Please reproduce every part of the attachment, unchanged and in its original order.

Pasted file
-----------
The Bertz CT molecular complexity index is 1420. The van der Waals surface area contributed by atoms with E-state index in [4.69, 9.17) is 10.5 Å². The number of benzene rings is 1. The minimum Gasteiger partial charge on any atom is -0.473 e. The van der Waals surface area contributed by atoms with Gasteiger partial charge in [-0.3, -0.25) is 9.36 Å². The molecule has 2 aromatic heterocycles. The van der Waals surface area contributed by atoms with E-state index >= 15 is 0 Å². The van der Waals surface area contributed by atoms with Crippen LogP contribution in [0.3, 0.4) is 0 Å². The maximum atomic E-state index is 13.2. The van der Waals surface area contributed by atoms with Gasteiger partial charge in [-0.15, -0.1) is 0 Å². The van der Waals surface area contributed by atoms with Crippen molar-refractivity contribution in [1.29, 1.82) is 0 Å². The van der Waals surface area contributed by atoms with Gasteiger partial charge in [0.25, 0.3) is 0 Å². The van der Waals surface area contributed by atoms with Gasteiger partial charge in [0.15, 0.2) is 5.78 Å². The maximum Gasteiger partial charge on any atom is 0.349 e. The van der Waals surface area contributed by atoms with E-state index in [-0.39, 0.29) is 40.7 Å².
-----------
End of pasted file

The Bertz CT molecular complexity index is 1420. The van der Waals surface area contributed by atoms with E-state index in [4.69, 9.17) is 10.5 Å². The number of benzene rings is 1. The minimum Gasteiger partial charge on any atom is -0.473 e. The van der Waals surface area contributed by atoms with Gasteiger partial charge in [-0.3, -0.25) is 9.36 Å². The molecule has 2 aromatic heterocycles. The van der Waals surface area contributed by atoms with E-state index >= 15 is 0 Å². The van der Waals surface area contributed by atoms with Crippen LogP contribution in [0.3, 0.4) is 0 Å². The maximum atomic E-state index is 13.2. The van der Waals surface area contributed by atoms with Gasteiger partial charge in [-0.15, -0.1) is 0 Å². The van der Waals surface area contributed by atoms with Crippen molar-refractivity contribution in [1.29, 1.82) is 0 Å². The van der Waals surface area contributed by atoms with Gasteiger partial charge in [0.25, 0.3) is 0 Å². The van der Waals surface area contributed by atoms with Gasteiger partial charge in [0.15, 0.2) is 5.78 Å². The maximum Gasteiger partial charge on any atom is 0.349 e. The van der Waals surface area contributed by atoms with E-state index in [-0.39, 0.29) is 40.7 Å².